Bard College ART HISTORY PROGRAM

Posts from the 'Notes from the Chair' Category

Notes from the Chair

Art Internships. Want One?

 

Cindy Sherman’s Untitled Film Still #5

Art History Majors are invited to a Information Session and Pizza Party

Learn letter and resume writing, interview skills, how to target specific jobs, and how to search for great internships outside the large museums.

 

Workshop run by Professors Susan Merriam and Alex Kitnick

Wednesday, February 22, 2017 at 6:00 pm
Fisher Annex Seminar Room

Pizza for all!!!
RSVP: arthistory@bard.edu or x7158

Notes from the Chair

Infinite Compassion at the Staten Island Museum

Patricia Karetzky, Guest Curator, Professor of Asian Art, Bard College
Infinite Compassion Curator’s Tour, Sunday, November 6, at 2:00 pm

front of postcard 20160914 printer files

 

Notes from the Chair

Art History Senior Project Presentations 2015

Art History Senior Presentations Tuesday, May 19th: art history seniors presented their projects to their peers and faculty and then participated in a celebratory dinner.

Here is the Program, please enjoy!

Notes from the Chair

Art History Senior Presentations

Screen Shot 2015-05-06 at 11.25.52 AM The Annual Art History Senior Project Presentations

Tuesday, May 19, 2015 at 5:00 pm 
in Olin 102.

Come hear our graduating majors present their senior projects.

All art history majors are encouraged to attend.  Open to all.

Notes from the Chair

Welcome New Architectural Historian

olga_risd

Bard College and the Art History Program congratulate and welcome

Olga Touloumi
Assistant Professor of Art History ’15

Ph.D. Harvard Graduate School of Arts and Sciences, Harvard University, Cambridge, 2014
Dissertation title: “Architectures of Global Communication, 1913-­‐1970”

Notes from the Chair

Graduate Art History Society at the City College of New York Symposium

GAHSsymposium2015v3

Notes from the Chair

Chinese Religious Art

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The Dean of the College hosted a celebration of Patricia Karetzky’s new book
Chinese Religious Art at Finberg House, Monday, April 6th at 6:00 pm.

Introduction by Susan Aberth.

Notes from the Chair

“Monumentality for the Masses”

The Dean of the College and the Art History Program present
a lecture

 Ana Maria León
Massachusetts institute of Technology

LEON

This lecture examines a series of texts, images, and architectural projects produced in 1930s and 1940s Argentina, and how they participated in the intellectual, poetic, and spatial construction of the city of Buenos Aires as both a real and imaginary site. Casa Amarilla, an unbuilt housing project designed by Antonio Bonet, brings together these various works in the context of the city’s population growth and the country’s unsteady politics. I argue Casa Amarilla countered the centralized power of the Argentinian state by shifting formal characteristics of monumentality and centrality from the elites to the disenfranchised masses, and inserting them into the city.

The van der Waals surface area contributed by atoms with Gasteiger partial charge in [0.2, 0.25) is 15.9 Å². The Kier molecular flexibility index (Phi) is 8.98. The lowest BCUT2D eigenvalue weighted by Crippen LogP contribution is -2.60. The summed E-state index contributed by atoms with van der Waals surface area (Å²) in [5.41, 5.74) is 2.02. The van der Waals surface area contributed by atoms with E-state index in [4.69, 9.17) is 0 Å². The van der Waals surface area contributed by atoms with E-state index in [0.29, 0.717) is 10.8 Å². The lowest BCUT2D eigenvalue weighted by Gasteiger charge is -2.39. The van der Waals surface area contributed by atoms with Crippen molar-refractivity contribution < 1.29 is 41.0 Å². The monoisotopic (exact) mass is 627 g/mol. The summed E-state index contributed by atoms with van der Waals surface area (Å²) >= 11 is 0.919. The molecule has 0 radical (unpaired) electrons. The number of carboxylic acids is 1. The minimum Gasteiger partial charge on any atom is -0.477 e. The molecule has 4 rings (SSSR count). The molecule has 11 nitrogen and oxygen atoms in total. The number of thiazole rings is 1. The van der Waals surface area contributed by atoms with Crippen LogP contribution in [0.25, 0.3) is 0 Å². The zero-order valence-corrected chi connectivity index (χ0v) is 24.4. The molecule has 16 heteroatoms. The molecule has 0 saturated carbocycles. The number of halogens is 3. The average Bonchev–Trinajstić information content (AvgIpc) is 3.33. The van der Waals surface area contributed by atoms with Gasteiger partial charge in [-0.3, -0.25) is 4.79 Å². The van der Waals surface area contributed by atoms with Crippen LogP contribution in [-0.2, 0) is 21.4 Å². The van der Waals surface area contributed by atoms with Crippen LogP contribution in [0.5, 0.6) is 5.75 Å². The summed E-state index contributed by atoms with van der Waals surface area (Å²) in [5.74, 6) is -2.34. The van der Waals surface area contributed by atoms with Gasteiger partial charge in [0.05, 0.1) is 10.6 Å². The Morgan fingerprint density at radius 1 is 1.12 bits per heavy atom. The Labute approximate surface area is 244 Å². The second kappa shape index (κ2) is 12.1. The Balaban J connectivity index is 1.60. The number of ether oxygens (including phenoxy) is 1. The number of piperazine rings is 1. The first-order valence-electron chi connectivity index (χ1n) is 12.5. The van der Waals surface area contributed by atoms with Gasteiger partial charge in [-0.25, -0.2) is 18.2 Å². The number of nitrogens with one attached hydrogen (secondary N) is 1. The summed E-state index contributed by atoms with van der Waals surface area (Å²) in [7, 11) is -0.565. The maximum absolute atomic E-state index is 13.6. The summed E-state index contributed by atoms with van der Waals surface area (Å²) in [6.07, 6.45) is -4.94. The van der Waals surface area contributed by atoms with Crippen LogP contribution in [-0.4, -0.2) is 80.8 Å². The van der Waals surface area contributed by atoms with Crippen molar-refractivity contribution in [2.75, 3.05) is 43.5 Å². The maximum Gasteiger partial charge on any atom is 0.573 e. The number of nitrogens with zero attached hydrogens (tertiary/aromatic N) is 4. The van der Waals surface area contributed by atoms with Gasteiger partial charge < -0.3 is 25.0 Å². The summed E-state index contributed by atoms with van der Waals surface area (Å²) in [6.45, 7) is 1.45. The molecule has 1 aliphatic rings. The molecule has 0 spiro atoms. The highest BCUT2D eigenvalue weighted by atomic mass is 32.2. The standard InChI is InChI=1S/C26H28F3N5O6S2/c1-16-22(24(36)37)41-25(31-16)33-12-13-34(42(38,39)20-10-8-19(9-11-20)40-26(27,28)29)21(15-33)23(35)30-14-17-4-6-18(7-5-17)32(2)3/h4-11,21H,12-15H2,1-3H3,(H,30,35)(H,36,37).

Monday, March 23, 2015
4:00 pm
Preston Theater

Notes from the Chair

Building the Case: Design and Media at the International Military Tribunal, c. 1945

The Dean of the College and the Art History Program
present
Olga Touloumi
Harvard University

Untitled copyDuring four short months in the summer of 1945, the Office of Strategic Services, IBM, and landscape architect Dan Kiley prepared Courtroom 600 for the Nuremberg Trials. Planned as a “world spectacle,” the project required a wide mobilization of resources and technologies that crossed national and institutional boundaries. Scholars have extensively discussed the legal and diplomatic history of the International Military Tribunal, along with its implications for international law in the post-World War II period, but little attention has been paid to the position of the courtroom itself in this seminal event.

This lecture will unravel the role of design and architecture in the Nuremberg Trials, explaining that both served to produce international law as an integral component of the world organization that the United Nations announced. By looking into the series of projects that led to the final courtroom design, I will discuss the debates on representation, mediation, and participation that informed this interior. Ultimately, I argue, in the Nuremberg Courtroom designers and officials reconceived architecture as a mobile technology to transfer and implement models of legal space across expansive and contested networks of global communication.

Tuesday, March 31, 2015
4:30 pm
RKC 101

Notes from the Chair

Nic Violett ’15 Gave a Paper

1:2 faceCongratulations to Art History Major Nic Viollet!
MEMORIA: CONSTRUCTIONS & INTERPRETATIONS
The History of Art Students’ Association (HASA) at University of Toronto invited undergraduates to participate in its second annual History of Art conference March 6th-7th 2015. Through the conference,  the University aspired to have undergraduate art historians engage and explore their fields of interest in a supportive and challenging environment, whilst developing both academic and professional skills. The year’s theme focused on the constructions and interpretations of memory.  The University “invited students to submit papers that explore diverse dimensions of this overarching theme, including but not limited to: The construction of real and imagined worlds, Collective and singular memories, Physical and psychological conceptions of memory, Problems of subjectivity, Representations and re-appropriations of a past. Nic Violett ’15 submitted and was accepted to present in the Third Session, chaired by Theresa Wang, his paper “Hon-En Katerdral: Audience and the Body.”

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